Exploring Economics (2016 edition) was written specifically for Christian home educators with a “limited government” political perspective. Intended to be used as a one-semester high school course, Students can use the core components to earn a half credit for economics, or they can add the optional activities to simultaneously earn a half credit for English (literature). Exploring Economics should work particularly well in conjunction with Ray Notgrass’s Exploring Government course since it is very similar in format and approach to that course.
There are two essential components for the economics course: the Exploring Economics textbook and Making Choices: Readings in Economics book. Both books are hardcover with full-color illustrations. The optional Exploring Economics Student Review Pack has questions, quizzes, and exams that can be used with the economics course as well as the notes and questions for the four books that students will read for English credit.
This course teaches both macroeconomics and microeconomics, although it is weighted toward macroeconomics with its coverage of the elements of an economy, the history of economic systems, the interaction of political systems and economics, and economic principles. This course adds substantial coverage of economics through both the Old Testament and church history, and Christian principles are applied throughout the course. The course covers economic events in the U.S. up through 2016, including discussion of income inequality, the Affordable Care Act of 2010 and healthcare issues, the financial meltdown of 2008 and the subsequent recovery, and the looming shortfall of the Social Security system.
This course clearly has a point of view, although Notgrass does present both sides on most debatable topics. For example, he makes a case for free trade while also presenting opposing opinions. To help students form their own opinions, on page 224 two suggested essay assignments invite students to express their own views on a number of controversial issues related to trade. There’s also an entire chapter titled, “So You Want to Start a Business?” that encourages entrepreneurship. While Exploring Economics covers the essentials for an economics course, it goes much further in presenting a worldview-based approach that encompasses personal motivation, character, faith, the proper role of faith communities and government, and practical life issues.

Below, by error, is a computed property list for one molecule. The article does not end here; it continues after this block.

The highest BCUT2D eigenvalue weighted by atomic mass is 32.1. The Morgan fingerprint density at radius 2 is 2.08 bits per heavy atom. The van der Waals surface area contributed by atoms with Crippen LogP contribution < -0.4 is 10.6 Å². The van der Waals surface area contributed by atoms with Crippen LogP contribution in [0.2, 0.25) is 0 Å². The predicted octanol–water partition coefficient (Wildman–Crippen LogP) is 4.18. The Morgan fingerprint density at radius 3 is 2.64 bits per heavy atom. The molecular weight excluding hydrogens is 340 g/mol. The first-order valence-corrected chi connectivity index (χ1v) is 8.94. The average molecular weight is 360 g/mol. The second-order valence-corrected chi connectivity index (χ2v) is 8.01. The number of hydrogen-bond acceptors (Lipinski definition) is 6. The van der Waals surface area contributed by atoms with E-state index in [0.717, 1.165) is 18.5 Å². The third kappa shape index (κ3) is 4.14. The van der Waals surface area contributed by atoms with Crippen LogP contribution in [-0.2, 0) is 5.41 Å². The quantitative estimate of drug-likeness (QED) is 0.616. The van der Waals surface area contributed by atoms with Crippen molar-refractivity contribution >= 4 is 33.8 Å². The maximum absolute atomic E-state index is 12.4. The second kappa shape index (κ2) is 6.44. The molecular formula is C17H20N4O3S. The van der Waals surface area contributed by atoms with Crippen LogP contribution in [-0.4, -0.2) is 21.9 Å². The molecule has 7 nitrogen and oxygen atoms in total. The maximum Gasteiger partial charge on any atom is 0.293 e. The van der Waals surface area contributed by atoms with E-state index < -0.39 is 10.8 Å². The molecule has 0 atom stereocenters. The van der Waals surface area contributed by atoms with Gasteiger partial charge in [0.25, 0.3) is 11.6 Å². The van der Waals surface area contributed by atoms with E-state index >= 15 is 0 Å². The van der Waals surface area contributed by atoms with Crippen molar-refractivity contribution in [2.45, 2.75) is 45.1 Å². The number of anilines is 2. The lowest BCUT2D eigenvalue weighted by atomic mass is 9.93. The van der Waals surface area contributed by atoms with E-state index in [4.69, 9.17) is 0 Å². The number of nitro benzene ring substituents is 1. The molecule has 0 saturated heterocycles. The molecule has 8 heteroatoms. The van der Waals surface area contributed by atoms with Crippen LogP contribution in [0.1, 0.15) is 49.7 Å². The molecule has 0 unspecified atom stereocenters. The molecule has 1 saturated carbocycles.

The 476-page Exploring Economics text contains 75 lessons which are divided into 15 units. Each unit begins with a brief overview of the unit's lessons. Additional books to use are listed next, e.g., the Bible, Making Choices, or one of the four literature books. This is followed by a list of suggested projects: essay writing, creative projects (e.g., posters, commercials, and photo-essays), and research. While there are always essay options, other suggestions vary from unit to unit. Students working for the English credit should complete at least one of these projects each week. While these might be considered optional for other students, the projects frequently challenge students with practical applications that should be both interesting and informative, so I recommend using at least one per unit.